World leaders convene, vow response

People gather outside for a national service for the victims of the terror attack at Notre Dame cathedral in Paris, Sunday, Nov. 15, 2015. Thousands of French troops deployed around Paris on Sunday and tourist sites stood shuttered in one of the most visited cities on Earth while investigators questioned the relatives of a suspected suicide bomber involved in the country's deadliest violence since World War II. (AP Photo/Daniel Ochoa de Olza)
People gather outside for a national service for the victims of the terror attack at Notre Dame cathedral in Paris, Sunday as world leaders met to talk about potential responses to ISIS and resolutions to the Syrian civil war. (Photo courtesy of DANIEL OCHOA DE OLZA | Associated Press)

World leaders vowed a vigorous response to the Islamic State group’s terror spree in Paris as they opened a two-day meeting in Turkey on Sunday, with President Barack Obama calling the violence an “attack on the civilized world” and Russian President Vladimir Putin urging “global efforts” to confront the threat.

But beyond the tough talk and calls for action, there was little indication of how leaders intended to escalate the assault on the extremist group. The attacks in the heart of Europe — combined with earlier incidents in Lebanon and Turkey, as well as the downing of a Russian airliner in Egypt — suggest the Islamic State militants are reaching beyond their base in Iraq and Syria, an expansion the West has feared.

“The skies have been darkened by the horrific attacks that took place in Paris just a day and a half ago,” Obama said shortly after arriving in Antalya, a seaside resort city just a few hundred miles from the Syrian border. He waved off a question from reporters about whether he would authorize additional action against IS.

Turkish President Recep Tayyip Erdogan, the summit host, pledged leaders would produce a “strong message” about fighting international terrorism, though he, too, did not spell out specific steps.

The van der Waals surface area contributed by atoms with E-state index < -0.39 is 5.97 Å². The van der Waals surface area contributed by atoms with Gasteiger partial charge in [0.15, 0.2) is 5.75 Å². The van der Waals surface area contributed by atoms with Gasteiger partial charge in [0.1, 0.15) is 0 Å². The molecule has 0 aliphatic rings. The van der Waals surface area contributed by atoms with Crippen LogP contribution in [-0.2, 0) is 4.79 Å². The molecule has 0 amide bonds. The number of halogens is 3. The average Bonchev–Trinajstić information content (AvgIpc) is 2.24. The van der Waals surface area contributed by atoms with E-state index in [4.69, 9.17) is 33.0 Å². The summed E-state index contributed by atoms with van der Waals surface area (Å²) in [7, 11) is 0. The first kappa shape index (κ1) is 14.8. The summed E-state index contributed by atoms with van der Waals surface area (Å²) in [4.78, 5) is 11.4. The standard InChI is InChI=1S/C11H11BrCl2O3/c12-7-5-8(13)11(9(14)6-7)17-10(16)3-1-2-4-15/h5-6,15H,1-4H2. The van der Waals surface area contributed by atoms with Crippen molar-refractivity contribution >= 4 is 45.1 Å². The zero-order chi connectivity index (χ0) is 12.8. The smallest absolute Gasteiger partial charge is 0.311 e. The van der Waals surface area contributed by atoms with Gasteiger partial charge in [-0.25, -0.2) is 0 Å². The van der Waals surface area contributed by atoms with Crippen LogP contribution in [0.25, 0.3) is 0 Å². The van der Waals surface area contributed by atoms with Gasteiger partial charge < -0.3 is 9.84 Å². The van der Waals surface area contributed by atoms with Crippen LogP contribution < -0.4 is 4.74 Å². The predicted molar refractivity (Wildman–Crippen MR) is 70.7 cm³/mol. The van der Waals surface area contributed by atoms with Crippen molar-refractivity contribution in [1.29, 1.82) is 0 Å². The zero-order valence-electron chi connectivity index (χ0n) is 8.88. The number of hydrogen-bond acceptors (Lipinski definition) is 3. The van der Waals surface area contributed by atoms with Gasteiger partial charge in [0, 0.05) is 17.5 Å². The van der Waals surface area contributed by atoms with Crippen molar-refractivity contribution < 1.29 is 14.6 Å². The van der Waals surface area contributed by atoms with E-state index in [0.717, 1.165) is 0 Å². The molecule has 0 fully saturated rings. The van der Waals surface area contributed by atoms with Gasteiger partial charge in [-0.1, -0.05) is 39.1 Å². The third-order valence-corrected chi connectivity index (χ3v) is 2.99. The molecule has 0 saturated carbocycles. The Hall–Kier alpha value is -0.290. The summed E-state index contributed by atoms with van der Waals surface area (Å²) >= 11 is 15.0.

Putin urged nations to pool their efforts to combat terrorism, adding that the fight must respect international law, the U.N. Charter and each nation’s sovereign rights and interests.

“We understand very well that it’s only possible to deal with the terror threat and help millions of people who lost their homes by combining efforts of the entire global community,” Putin said.

While U.S. officials said Obama viewed the attacks in France as an act of war, they cautioned he had no plans to overhaul his strategy for dismantling the Islamic State group and said he remained staunchly opposed to an American ground war in Syria.

The Paris violence ratcheted up the urgency at the previously scheduled Group of 20 summit, an annual meeting of leading rich and developing nations. At least 129 people were killed in Friday’s coordinated attacks around Paris.

In Turkey, five police officers were injured when a suicide bomber blew himself up during a police raid on a suspected IS hideout near the Syrian border. Turkish security forces also rounded up 20 suspected IS militants in and around Antalya before the summit.

The crisis in Syria was already expected to be on the leaders’ agenda given an uptick in diplomatic maneuvering over ways to wind down Syria’s civil war. The conflict has stretched into its fifth year, left more than 250,000 people dead and 11 million displaced, and created a vacuum for the Islamic State and other extremist groups to thrive.

A more immediate option facing leaders was the possibility of France asking for help from its NATO allies. Only once in its 66-year-history — after 9/11 — has NATO’s communal defense obligation been invoked.